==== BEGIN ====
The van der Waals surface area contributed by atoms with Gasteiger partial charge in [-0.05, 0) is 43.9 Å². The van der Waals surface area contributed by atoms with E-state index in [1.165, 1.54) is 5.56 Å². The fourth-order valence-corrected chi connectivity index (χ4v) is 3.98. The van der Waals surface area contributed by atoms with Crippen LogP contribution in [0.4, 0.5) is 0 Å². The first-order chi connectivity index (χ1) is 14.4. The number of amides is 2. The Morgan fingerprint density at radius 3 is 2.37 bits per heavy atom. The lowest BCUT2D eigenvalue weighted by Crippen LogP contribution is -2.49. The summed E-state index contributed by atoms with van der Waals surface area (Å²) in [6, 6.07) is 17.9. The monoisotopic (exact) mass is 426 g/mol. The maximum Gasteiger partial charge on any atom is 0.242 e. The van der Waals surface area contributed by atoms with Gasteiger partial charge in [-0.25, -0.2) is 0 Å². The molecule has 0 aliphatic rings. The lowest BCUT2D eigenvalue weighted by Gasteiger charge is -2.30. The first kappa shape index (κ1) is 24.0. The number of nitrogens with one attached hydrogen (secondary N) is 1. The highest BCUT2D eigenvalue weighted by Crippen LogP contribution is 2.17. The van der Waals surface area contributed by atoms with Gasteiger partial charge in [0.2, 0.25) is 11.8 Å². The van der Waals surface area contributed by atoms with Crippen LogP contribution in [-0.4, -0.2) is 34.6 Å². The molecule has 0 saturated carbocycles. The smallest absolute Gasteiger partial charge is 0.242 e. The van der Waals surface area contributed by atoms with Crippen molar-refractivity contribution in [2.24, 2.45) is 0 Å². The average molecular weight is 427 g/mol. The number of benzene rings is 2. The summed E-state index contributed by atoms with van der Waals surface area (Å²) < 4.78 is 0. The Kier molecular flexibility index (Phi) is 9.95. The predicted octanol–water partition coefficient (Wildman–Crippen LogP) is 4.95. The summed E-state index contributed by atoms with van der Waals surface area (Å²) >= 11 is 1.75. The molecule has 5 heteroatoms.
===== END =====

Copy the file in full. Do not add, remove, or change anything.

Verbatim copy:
The van der Waals surface area contributed by atoms with Gasteiger partial charge in [-0.05, 0) is 43.9 Å². The van der Waals surface area contributed by atoms with E-state index in [1.165, 1.54) is 5.56 Å². The fourth-order valence-corrected chi connectivity index (χ4v) is 3.98. The van der Waals surface area contributed by atoms with Crippen LogP contribution in [0.4, 0.5) is 0 Å². The first-order chi connectivity index (χ1) is 14.4. The number of amides is 2. The Morgan fingerprint density at radius 3 is 2.37 bits per heavy atom. The lowest BCUT2D eigenvalue weighted by Crippen LogP contribution is -2.49. The summed E-state index contributed by atoms with van der Waals surface area (Å²) in [6, 6.07) is 17.9. The monoisotopic (exact) mass is 426 g/mol. The maximum Gasteiger partial charge on any atom is 0.242 e. The van der Waals surface area contributed by atoms with Gasteiger partial charge in [-0.25, -0.2) is 0 Å². The molecule has 0 aliphatic rings. The lowest BCUT2D eigenvalue weighted by Gasteiger charge is -2.30. The first kappa shape index (κ1) is 24.0. The number of nitrogens with one attached hydrogen (secondary N) is 1. The highest BCUT2D eigenvalue weighted by Crippen LogP contribution is 2.17. The van der Waals surface area contributed by atoms with Gasteiger partial charge in [0.2, 0.25) is 11.8 Å². The van der Waals surface area contributed by atoms with Crippen LogP contribution in [-0.4, -0.2) is 34.6 Å². The molecule has 0 saturated carbocycles. The smallest absolute Gasteiger partial charge is 0.242 e. The van der Waals surface area contributed by atoms with Crippen molar-refractivity contribution in [2.24, 2.45) is 0 Å². The average molecular weight is 427 g/mol. The number of benzene rings is 2. The summed E-state index contributed by atoms with van der Waals surface area (Å²) < 4.78 is 0. The Kier molecular flexibility index (Phi) is 9.95. The predicted octanol–water partition coefficient (Wildman–Crippen LogP) is 4.95. The summed E-state index contributed by atoms with van der Waals surface area (Å²) >= 11 is 1.75. The molecule has 5 heteroatoms.